Ok, so you're saying that other variables that effect ph (and the reaction of a controller to that ph change) will skew it's function to the point that it is totally ineffective? What are the possibilities that the KH kit is also completely wrong? I used to use a timer for co2 injection (and a drop checker from DUPLA-that probably dates my setup as ancient) and I've now found that a controller works very well for me. Why would a controller be an ineffective way to dose CO2? Has KH/CO2=PH been proved erroneous? What ARE the effects of PH on fish? No longer relevant? Sounds to me like he needs to boost up his KH some to buffer the acidic nature of his tank and the controller will work just fine.


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post #13 of 22 (permalink) Old 02-24-2008, 05:13 AM
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Setting the CO2 to deliver a consistent 20-30ppm of CO2 for the volume of water is just so much simpler of a way of going about this. It isn't effected by any other variables than the volume of water in the tank.

The use of a controller simply introduces far too many possible points of failure. If the water supply KH changes, suddenly the controller will inject the wrong amount of CO2. If there are other sources of acids in the tank (driftwood for example), the controller will dose the wrong amount of CO2 because the pH will fluctuate with every water change. If the probe fails or isn't calibrated regularly enough, again, wrong amount of CO2. On and on...

Why on earth people pay for controllers is beyond me, that element of safety is really just introducing several unnecessary risks.

So, yes, there are so many possible variables that will effect pH as to make using a controller a foolhardy endeavor in my opinion.

The KH/pH/CO2 relationship only works when CO2 is the only acid and you know all of your buffering agents are covered in the KH test. This is why we use drop checkers with calibrated solutions; testing in the tank has too many unknown variables.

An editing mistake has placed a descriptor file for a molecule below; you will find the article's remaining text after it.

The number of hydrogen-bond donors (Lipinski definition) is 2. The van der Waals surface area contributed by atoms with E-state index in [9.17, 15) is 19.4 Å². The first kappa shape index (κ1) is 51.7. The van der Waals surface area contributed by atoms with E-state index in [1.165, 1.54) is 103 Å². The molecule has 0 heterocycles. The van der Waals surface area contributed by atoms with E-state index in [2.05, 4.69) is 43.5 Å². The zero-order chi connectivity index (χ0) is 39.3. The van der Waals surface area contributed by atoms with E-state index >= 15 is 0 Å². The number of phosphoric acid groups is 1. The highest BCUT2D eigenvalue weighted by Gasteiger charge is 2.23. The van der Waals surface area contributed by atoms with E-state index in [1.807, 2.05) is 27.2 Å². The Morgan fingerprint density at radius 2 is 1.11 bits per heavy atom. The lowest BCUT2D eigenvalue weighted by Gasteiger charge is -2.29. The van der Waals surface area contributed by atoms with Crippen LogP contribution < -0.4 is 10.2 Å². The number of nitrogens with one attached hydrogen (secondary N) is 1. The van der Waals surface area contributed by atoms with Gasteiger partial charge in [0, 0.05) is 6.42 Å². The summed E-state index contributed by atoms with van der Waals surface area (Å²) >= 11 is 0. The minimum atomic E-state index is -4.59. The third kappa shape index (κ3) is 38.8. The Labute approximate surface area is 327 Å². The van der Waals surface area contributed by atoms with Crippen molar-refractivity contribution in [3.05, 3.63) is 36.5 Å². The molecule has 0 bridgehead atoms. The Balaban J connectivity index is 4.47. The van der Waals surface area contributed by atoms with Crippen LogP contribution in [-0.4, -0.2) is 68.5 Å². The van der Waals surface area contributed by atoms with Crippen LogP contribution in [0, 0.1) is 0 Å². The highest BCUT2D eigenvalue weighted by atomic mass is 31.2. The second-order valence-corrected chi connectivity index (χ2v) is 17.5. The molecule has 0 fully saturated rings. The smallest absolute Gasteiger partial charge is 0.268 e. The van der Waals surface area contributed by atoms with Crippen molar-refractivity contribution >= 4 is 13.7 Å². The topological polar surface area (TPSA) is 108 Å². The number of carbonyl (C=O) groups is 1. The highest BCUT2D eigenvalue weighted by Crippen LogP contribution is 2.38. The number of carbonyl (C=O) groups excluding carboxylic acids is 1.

What folks in the past, and sadly even today apparently, thought were pH changes effecting fish were really changes in GH, KH, TDS, the whole pH craziness is just that.

Clearly the OP is worried about the water quality for the Discus (as mentioned in another thread); they come from ultra soft, practically zero TDS water, adding buffer that will raise the pH, adding buffer that the fish will notice as a TDS change, that doesn't seem at all a wise choice. CO2 based pH changes, on the other hand, are an 'invisible' change for the fish, provided one hasn't turned the tank into a gas chamber of course.

The KH test could be bad, any test can be. I have a GH test that gives me fantasy land results every time. However; with the OP adding "RO Right" we know there is KH being added, it says so on the label of the product. Has anyone here, other than me, read the description? It's a complete reconstitution product, meant to replicate the soft river water that is so ideal for these fish -- including alkalinity.

The emphasis that is continually being put on pH should be instead put on TDS.

In any case, it was not my intent to debate the topic, I was just offering my help in the form of practical advice.

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post #14 of 22 (permalink) Old 02-24-2008, 01:09 PM
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The directions for Kent's R/O right suggest that you measure the TDS and not the GH because GH test kits mainly measure calcium and magnesium.

The product does add alkalinity and they suggest using a KH test kit to determine the KH and adjust it with Kent pH Stable as needed. Then you check the pH and adjust with Kent pH CONTROL MINUS or pH CONTROL PLUS as necessary. Wow!

Here's the directions:
"Directions: